We should know by this evening who our next president will be. But “should” is the operative word.
And the stock market’s reaction to the election will depend on a couple of factors:
How close the tallies are in Pennsylvania, Florida, and a handful of other swing states.
How long it takes to count the mail-in ballots (complete with legal challenges).
It could be days or weeks until we have a final result.
And the longer we go without knowing, the bigger the possibility for unrest and stock market turbulence.
Today, let’s go through a few election scenarios and make an action plan.
I really hope that all of this is much ado about nothing. The optimist in me expects both sides to respect the vote and nothing out of the ordinary happens in the coming days. But we’d be fools not to at least have a few contingency plans in place.
The Stock Market’s Reaction to the Election
Scenario 1: Donald Trump is declared winner on election night, and Joe Biden concedes.
This is a polarizing election, and millions of Americans will be upset by this outcome. But this is a continuation of the status quo.
In this scenario, the tax and regulatory regime remains unchanged.
This is a benign scenario for the stock market. Pre-pandemic, Wall Street seemed to react well to Trump policies, and banking, energy and social media stocks would likely enjoy a bounce. But this isn’t a high-drama scenario by any stretch.
Scenario 2: Biden is declared winner on election night, and Trump concedes.
Likewise, there will be millions of unhappy voters in this scenario. But it’s not much of an event.
Wall Street has been pricing in a Biden win for months, so if he wins it’s hard to see much of a market impact. Green energy stocks, marijuana stocks and pockets of the healthcare sector may have a modest bump, but that’s about it. Keep calm and carry on.
Scenario 3: Trump is declared winner on election night, but Biden does not concede.
I don’t think this is likely. Biden has indicated he will respect the results. But stranger things have happened.
We might see some market unrest for a couple of days, but I don’t see this being a major event. President Trump is already in the White House, so he doesn’t necessarily need a Biden concession to carry on business as usual.
Scenario 4: Biden is declared winner on election night, and Trump does not concede.
Here’s where the stock market’s reaction to the election starts to get weird.
President Trump has not committed to respecting the results of the election and has made it clear he is highly skeptical of mail-in ballots. We don’t need to debate whether mail-in ballots are fraud-proof. That’s not relevant here. What matters is whether or not he accepts the votes as counted.
The market impact will probably depend on how big the margin of victory was.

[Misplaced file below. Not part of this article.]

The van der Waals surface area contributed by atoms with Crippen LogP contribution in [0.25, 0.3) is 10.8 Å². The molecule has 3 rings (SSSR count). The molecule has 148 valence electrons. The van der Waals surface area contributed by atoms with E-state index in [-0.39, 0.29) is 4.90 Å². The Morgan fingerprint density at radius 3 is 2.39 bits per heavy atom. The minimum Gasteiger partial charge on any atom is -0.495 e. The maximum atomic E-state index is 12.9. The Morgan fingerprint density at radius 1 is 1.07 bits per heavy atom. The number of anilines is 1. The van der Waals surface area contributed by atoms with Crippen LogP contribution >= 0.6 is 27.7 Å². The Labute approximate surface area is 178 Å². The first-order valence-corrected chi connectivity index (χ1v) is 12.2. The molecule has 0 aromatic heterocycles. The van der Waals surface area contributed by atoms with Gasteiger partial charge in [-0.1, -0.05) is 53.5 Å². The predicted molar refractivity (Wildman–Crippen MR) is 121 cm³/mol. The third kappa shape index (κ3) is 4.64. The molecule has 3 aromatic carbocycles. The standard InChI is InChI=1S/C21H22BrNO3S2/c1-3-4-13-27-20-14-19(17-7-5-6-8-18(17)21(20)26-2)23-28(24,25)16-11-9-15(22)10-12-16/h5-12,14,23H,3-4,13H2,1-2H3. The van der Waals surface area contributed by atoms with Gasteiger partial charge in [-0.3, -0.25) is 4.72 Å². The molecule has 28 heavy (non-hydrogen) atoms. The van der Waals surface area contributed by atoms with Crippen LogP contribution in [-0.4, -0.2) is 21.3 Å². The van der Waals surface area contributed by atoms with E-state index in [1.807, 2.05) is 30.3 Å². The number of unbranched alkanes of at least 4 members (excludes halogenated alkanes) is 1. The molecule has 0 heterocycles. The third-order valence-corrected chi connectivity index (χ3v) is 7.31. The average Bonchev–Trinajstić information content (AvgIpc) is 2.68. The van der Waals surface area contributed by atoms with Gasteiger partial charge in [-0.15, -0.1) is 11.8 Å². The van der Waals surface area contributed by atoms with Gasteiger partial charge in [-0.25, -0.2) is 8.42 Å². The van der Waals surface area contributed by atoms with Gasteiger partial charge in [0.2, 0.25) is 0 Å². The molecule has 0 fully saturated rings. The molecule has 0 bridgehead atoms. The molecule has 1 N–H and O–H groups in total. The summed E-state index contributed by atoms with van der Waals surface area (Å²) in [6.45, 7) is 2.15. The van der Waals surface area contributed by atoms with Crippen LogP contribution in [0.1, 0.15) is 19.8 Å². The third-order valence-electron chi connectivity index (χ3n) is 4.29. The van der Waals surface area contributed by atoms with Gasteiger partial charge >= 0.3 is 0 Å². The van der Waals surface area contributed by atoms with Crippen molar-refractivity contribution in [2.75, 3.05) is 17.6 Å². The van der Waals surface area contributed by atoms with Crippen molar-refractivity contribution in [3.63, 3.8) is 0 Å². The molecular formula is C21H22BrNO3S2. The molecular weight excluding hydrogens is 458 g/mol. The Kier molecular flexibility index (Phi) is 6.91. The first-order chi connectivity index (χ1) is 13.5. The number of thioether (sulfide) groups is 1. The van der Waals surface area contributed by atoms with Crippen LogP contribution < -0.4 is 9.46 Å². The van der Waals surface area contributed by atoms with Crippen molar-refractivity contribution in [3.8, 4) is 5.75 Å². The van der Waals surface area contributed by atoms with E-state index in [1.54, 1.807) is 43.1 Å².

If Biden wins in a landslide, the market will likely shrug off Trump’s comments as blowing off steam. Plans for the transition will be made, even if Trump grumbles about it. It could get tense for a few days or maybe even a few weeks. But there is likely no tradable move here.
Scenario 5: There is no clear winner on election night, and results in at least one key state are compromised.
Oh boy. This is where we drift into nightmare territory.
Imagine it’s razor-thin in Pennsylvania, Florida or another major swing state. And imagine that one or either side demands recounts and this gets dragged out in court.
Or, in perhaps the worst-case scenario of all, let’s say tempers flare and armed groups from either side (or both sides) disrupt the vote counting at gunpoint and the state in question is unable to certify its votes.
The election then has to be settled by the House of Representatives, which could result in weeks or months of protests, widespread belief in a rigged election and paralyzing instability.
All of this would have sounded crazy in any other election — but not 2020.
If there is no clear winner and it looks like the worst-case scenarios are going to unfold, you should consider lightening your stock exposure. The stock market’s reaction to the election scenario above may take the form of a massive sell-off. If you haven’t already, adding a little gold or bitcoin as a hedge isn’t a bad idea either.
I’m an optimist, and I don’t really expect this to get “too weird” this evening. But if it does, we want to be prepared for it.
Money & Markets contributor Charles Sizemore specializes in income and retirement topics. Charles is a regular on The Bull & The Bear podcast. He is also a frequent guest on CNBC, Bloomberg and Fox Business.
Follow Charles on Twitter @CharlesSizemore.